But if there is a sense in Obama’s inner circle that confession is good for the political soul, what might he say? (I’m excluding the offerings from his political adversaries, such as: “I’m sorry I thought I could handle the job” or “my apologies for forging my birth certificate and consorting with known terrorists.”)
Could he, for instance, concede that his administration misjudged the severity of the global financial meltdown of September 2008? Others who served him have done so privately and even publicly (see Noam Scheiber’s "The Escape Artist,") arguing that the remedies offered, however enormous, were insufficient to kick start the economy.
Obama hasn’t gone that far, but he did admit, during a July 6, 2011, CBS Twitter townhall, that one of the “two things I would have done differently” includes “preparing people better for how long the [economic] crisis was going to take.” He went on: “I think even I didn’t realize the magnitude, because most economists didn’t realize the magnitude of the recession until fairly far into it.” But still, he’s not saying his strategy was off. In a climate where “stimulus” is the policy that dare not speak its name, it is risky at best to argue: “We should have spent more” (unless you assume that Paul Krugman’s approval is the key to swing voters in Ohio and Florida).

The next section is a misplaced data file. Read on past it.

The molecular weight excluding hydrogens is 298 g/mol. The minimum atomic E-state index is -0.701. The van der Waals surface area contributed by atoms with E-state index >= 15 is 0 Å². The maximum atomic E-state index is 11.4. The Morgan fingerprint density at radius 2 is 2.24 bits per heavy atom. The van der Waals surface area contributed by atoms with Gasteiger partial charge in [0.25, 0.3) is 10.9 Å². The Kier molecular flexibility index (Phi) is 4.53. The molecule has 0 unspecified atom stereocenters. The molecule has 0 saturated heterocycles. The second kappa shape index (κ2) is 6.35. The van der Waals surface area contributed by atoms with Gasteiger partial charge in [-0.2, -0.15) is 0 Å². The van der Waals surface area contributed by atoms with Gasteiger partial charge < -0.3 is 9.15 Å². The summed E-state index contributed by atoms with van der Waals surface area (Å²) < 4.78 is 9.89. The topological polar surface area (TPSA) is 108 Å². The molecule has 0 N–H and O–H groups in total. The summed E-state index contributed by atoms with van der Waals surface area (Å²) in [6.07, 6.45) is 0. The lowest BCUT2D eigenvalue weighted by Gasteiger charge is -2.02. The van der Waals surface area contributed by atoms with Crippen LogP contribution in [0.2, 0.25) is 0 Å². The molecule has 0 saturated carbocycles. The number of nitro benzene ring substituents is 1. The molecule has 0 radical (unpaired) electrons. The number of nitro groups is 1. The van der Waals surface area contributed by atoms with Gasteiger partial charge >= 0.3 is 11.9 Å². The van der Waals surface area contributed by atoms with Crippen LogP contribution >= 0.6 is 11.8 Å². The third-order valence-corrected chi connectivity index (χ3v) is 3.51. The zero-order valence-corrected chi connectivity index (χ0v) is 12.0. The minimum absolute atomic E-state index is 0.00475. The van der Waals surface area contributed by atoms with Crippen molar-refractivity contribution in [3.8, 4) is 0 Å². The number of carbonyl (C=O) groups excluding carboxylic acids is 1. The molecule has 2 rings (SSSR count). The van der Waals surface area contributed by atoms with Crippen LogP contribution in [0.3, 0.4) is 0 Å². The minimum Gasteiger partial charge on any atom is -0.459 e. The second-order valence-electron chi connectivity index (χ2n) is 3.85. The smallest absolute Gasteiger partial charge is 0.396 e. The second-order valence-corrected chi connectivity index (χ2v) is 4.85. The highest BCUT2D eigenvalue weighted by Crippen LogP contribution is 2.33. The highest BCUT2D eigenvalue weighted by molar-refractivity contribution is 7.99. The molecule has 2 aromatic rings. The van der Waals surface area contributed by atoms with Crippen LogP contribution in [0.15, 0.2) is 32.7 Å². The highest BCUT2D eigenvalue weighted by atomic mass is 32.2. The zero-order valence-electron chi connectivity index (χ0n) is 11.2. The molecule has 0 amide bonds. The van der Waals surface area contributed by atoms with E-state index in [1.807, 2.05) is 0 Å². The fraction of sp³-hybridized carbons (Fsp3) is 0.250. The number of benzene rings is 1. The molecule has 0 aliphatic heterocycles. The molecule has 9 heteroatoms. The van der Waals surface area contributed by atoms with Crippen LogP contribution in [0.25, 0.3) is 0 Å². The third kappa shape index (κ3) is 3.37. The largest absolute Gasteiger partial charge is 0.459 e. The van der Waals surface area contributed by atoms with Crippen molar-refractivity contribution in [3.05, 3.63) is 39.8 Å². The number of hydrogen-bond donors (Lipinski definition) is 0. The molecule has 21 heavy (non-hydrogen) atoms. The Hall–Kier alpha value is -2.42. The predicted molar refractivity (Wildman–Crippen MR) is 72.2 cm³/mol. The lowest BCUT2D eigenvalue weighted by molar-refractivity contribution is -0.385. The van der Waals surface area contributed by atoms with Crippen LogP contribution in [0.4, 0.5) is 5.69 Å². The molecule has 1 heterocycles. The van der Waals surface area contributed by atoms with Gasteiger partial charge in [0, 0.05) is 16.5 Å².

Could he say that, given the severity of the Great Recession, he should have tabled health care until conditions had improved? That’s a difficult course, since health care reform is the signature achievement of his term. Moreover, it’s not at all clear that putting health care aside would have won him more running room to deal with the economy.
Perhaps the most tempting target of opportunity would be for the president to say: “I misjudged the tenor of Washington; I really thought there was room to cross party lines, but I did not see just how intransigent the Republican opposition was”—an oblique way of pointing the finger at Republican obstinacy.